Laboratory reports for rotavirus are also showing an increase with cumulative figures for the 2023/24 season 25% higher than the average for the past five years.

The figures suggest that winter pressures may be mounting on the NHS with adult bed occupancy already running at more than 95% and 1,200 more patients admitted than the end of November last year.

And problems with discharging patients from hospital into social and community care settings are continuing to have a ‘considerable impact’ with more than 12,600 adult beds a day occupied by people ready for discharge – one in seven of the total, the NHS said.

NHS England national medical director, Professor Sir Stephen Powis, said: ‘We all know somebody who has had some kind of nasty winter virus in the last few weeks and today’s data shows this is starting to trickle through to hospital admissions, with a much higher volume of norovirus cases compared to last year, and the continued impact of infections like flu and respiratory syncytial virus in children on hospital capacity – all likely to be exacerbated by this week’s cold weather.‘

He added that staff were working hard to prepare for winter and there had been a significant reduction in ambulance handover delays. He also urged people to get their Covid and flu vaccines if they were eligible.

However, he concluded: ‘The demand on hospitals and staff is high, with more than 1,200 extra patients in hospital compared to last year, and we know that is likely to grow considerably before Christmas.’

A version of this story was originally published by our sister publication Pulse.

NHS leaders may be forced to cut services without extra funding, NHS Confederation warns

26th October 2023

NHS leaders in England will be forced to choose which services must be cut unless the Government provides extra funding to cover the rising cost of industrial action, among other cost pressures, the NHS Confederation has said.

Strike action in England is estimated to have cost the NHS £1.4bn, compounding financial pressure brought by rising drug prices and continuing healthcare costs.

Both consultants and junior doctors took part in joint strike action last month for the first time in history.

With further strikes this winter set to push the cost higher, health leaders are already considering which services must be cut, operating under the expectation that they will need to reduce costs further, the NHS Confederation warned.

This would include restricting the number of extra beds they open this winter to manage expected higher demand, putting the NHS’ winter plan to introduce 5,000 more beds at risk of failure.

Leaders have also warned that progress on waiting lists may stall, anticipating that the NHS will miss Prime Minister Rishi Sunak’s pledge to reduce the size of the waiting list by March 2024.

That waiting list stood at 7.2 million when the pledge was made in January this year, but has grown by around 100,000 a month to 7.75 million.

Last week, it was reported that the Government has agreed to meet with the BMA Consultants Committee in the hope to find a resolution to the current pay dispute.

NHS Confederation chief executive Matthew Taylor said that both health leaders and health secretary Steve Barclay know the Government must ‘make an urgent decision on whether to cover the unplanned costs of strike action’ and other higher costs.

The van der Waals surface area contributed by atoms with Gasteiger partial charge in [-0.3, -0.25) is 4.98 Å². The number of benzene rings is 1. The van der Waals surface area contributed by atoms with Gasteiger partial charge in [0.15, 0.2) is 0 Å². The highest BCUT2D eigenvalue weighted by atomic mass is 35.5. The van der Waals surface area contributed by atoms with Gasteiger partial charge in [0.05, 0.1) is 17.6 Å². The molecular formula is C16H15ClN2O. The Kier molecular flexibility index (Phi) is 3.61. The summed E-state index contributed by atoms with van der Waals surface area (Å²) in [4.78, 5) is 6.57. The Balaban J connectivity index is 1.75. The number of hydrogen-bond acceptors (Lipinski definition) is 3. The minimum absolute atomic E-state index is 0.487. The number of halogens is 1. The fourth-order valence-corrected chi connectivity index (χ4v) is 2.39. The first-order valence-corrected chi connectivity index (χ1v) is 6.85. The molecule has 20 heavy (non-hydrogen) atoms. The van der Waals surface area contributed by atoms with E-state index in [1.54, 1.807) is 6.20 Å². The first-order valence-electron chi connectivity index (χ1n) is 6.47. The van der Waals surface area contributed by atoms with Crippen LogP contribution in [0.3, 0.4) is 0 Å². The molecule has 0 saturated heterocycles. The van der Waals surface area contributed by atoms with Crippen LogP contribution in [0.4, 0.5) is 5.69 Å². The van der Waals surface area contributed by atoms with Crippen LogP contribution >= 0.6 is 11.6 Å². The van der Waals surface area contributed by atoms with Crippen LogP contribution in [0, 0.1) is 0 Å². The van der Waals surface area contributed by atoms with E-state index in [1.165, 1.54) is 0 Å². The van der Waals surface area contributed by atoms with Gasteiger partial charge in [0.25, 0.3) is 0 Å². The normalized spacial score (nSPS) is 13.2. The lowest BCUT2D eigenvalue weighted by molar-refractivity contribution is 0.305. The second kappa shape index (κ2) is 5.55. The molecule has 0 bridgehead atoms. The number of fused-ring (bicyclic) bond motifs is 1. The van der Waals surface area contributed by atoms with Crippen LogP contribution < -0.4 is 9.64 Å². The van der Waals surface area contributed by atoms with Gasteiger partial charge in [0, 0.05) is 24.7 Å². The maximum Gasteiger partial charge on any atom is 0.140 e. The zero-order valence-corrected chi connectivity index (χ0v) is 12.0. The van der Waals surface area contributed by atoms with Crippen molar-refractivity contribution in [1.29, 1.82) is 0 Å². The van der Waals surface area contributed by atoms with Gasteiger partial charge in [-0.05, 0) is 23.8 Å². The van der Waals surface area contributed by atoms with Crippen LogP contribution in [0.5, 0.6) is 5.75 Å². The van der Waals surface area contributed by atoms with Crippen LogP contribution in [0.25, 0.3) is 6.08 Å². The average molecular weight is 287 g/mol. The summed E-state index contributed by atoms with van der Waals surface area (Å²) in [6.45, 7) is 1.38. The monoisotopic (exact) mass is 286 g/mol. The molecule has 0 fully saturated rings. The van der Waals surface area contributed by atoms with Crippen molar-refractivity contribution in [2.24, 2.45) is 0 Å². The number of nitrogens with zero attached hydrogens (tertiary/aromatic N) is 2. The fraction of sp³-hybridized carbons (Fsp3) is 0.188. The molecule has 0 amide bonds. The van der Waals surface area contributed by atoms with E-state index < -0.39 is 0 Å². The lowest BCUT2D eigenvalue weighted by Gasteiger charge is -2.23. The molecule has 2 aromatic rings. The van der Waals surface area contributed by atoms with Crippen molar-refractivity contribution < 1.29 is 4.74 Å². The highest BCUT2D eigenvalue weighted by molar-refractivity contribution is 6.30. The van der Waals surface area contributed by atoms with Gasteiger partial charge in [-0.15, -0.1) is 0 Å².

He added: ‘NHS leaders tell me that they are already having to take difficult choices every day on which services to cut back as they are not expecting any extra money to make up for the shortfall caused by the strikes, higher drug prices and pay costs being higher than the funding allocated at the start of the year. This will make an already difficult winter even harder to get through and we need the Government to face up to this risk.’

Responding to the Confederation’s statement, BMA council chair Professor Phil Banfield said that striking workers ‘are not to blame for the current financial crisis’ in the NHS, adding that it has been ‘years in the making’.

He said: ‘This is not about short-term solutions, but about long-term investment. Credible pay offers to bring about an end to disputes with doctors will help to ensure a more sustainable medical workforce.

‘It is crucial that the NHS has enough funding this winter and beyond so that instead of facing an “impossible choice“ about what care it can deliver, NHS leaders can feel confident about delivering the PM’s promise to the people about the future of our health service.’

A version of this story was originally published by our sister publication Healthcare Leader.

NHS England bosses join calls for Government to resume strike talks as winter pressures loom

5th October 2023

‘Serious discussions’ must resume between the Government and doctors to end strike action ahead of winter, NHS England bosses said today.

At this afternoon’s board meeting, NHS England chair Richard Meddings stressed that winter pressures ‘impossible to manage’ if also impacted by strike action.

And chief executive Amanda Pritchard noted talks between the Government and doctors needed to urgently resume.

Following months of strike action, consultants and junior doctors have jointly been striking for three full days this week, with ‘Christmas Day’-level cover.

Mr Meddings told the board that it is ‘simply not sustainable to continue to operate with this amount of disruption’.

He said: ‘There’s simply not enough staff on “Christmas Day cover” days to complete the usual tasks while also dealing with business-as-usual levels of demand.

‘It would be impossible to manage this coming into the winter period. But we will continue of course to do all we can to keep caring for patients, putting them first but we urgently need to see a clear path to resolution and for all parties to work together to do the right thing by patients and to find an agreement to this dispute.’

Ms Pritchard said that the focus of NHS England’s discussions with both unions and Government regarding the strike action continues to be patient safety.